He glanced sharply nt the tiny fig
ure in his path.
"What's the trouble?" be rasped.
"My wife!" choked Benjy. "She's
alone in this town an' I ain't with ber
to perfect her. It's nil because the
train pulled out on me an I had abolt
of it nil the time, an' "
"Here! Start that all over again," i
cut in the thick set man bruskly.
Painfully Beujy retraced his declam-1
atory steps nnd recited his tale of woe. j
The human interest element of his ,
story met with no response; his hearer
was evidently thinking of more weighty
"An' there 1 was," moaned the little
fellow In conclusion, "holdln' on to the
last car fr dear life au' an' the train
Just busted in the middle an' up an' ,
The thick set man's frown evinced
his sudden interest. Here was some-
thing worthy his attention. This was j
more important than interrupted honey- i
moons something practical. J
"Somebody call Barton nnd Mm-1
ning." he ordered in a flintlike voice.
Two men In uniform appeared and
fairly groveled before their irate chief. I
"Say," he burst out "that's the sec- j
ond time this week that you fellows
have left a dead car on 13. What do
you think we're running here a civi
lized station or a guessing contest
bey? I don't suppose the car was
No answer except a confused mur
mur and the scuffling of feet
"Suppose you left the doors unlocked,
The gangling car Inspector had a
perfectly good thought It flashed
forth, sending a look of almost human
intelligence across his masklike coun
tenance. He nudged Benjy. "Be back in a
minute," ho whispered as he dived
through the door.
Benjamin Fronklin hnd an indistinct
impression that he was overhearing
two men getting theirs in no uncertain
terms. But he had a decidedly more
distinct impression of what he should
say to Ma and Pa Bintorwortn when
he returned to Bayfield alone. Pa
was not so bad; he was a sort of weak
But Ma Butterworth! The tears
coursed frankly down the bridegroom's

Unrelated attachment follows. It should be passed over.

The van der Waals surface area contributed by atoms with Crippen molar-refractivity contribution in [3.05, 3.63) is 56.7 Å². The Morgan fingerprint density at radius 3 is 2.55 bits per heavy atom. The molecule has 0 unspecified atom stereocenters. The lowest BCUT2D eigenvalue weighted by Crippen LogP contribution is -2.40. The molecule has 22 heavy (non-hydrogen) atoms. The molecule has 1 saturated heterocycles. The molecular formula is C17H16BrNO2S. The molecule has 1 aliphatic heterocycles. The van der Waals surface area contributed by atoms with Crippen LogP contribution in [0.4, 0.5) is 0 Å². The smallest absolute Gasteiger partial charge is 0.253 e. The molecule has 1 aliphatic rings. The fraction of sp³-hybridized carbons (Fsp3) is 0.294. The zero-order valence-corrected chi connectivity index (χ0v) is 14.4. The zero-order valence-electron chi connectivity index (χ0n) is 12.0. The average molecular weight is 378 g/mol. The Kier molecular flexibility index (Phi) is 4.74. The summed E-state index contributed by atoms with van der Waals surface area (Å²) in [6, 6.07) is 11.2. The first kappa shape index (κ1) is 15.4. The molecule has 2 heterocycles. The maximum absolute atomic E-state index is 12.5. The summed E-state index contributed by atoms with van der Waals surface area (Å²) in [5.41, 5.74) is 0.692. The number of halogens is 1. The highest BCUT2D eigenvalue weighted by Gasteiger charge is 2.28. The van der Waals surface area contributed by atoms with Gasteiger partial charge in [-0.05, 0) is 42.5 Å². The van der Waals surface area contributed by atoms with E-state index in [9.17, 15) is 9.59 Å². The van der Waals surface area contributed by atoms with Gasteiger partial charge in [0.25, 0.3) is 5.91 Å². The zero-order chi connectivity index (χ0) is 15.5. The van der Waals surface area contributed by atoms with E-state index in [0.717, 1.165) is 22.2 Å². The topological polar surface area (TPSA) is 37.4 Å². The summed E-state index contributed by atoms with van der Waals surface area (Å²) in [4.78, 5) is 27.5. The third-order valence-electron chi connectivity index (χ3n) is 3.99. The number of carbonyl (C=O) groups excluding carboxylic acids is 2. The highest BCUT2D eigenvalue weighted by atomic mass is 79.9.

round cheeks at the thought and drip
ped dolefully ou his gala waistcoat.
His grim reverie was interrupted by
the reappearance of the gangling one,
who thrust his head in at the door.
"Found her!" he announced lacon
ically. An amazing leap brought Mr. Todd
to the threshold!" Two more landed
him at tho foot of the stairs. By dint
of the utmost effort he kept the flying
overalls In sight, over tracks again and
They came to a final stop beside the
"Seen her inside," vouchsafed the In
spector and discreetly disappeared.
Beujy flew up the stairs and paused.
In the superexalted cerebration with
which the next moment was fraught
burst into refulgent being the reputa
tion for impregnable strength that
would be his forever so far as bis
wife was concerned.
He opened the door and entered the
There, among ber various belonglDgs,
sat Pansy in the sharp radiance cast
through the car window by an urc
"Hello, Pansy!" he greeted ber eas
ily. "You alt right?"
"When is this train goln' to start?"
she asked, a bit anxiously.
"The train fr N'York? Oh. that's
went," said Benjy in an offhand man
ner. "You don't care such an awful
lot about goin' there, do you?"
"I don't much care where we are"
she glanced at him coyly "so long as
we're there together."
"That's the way I figured it out."
said Benjy, his chest swelling percepti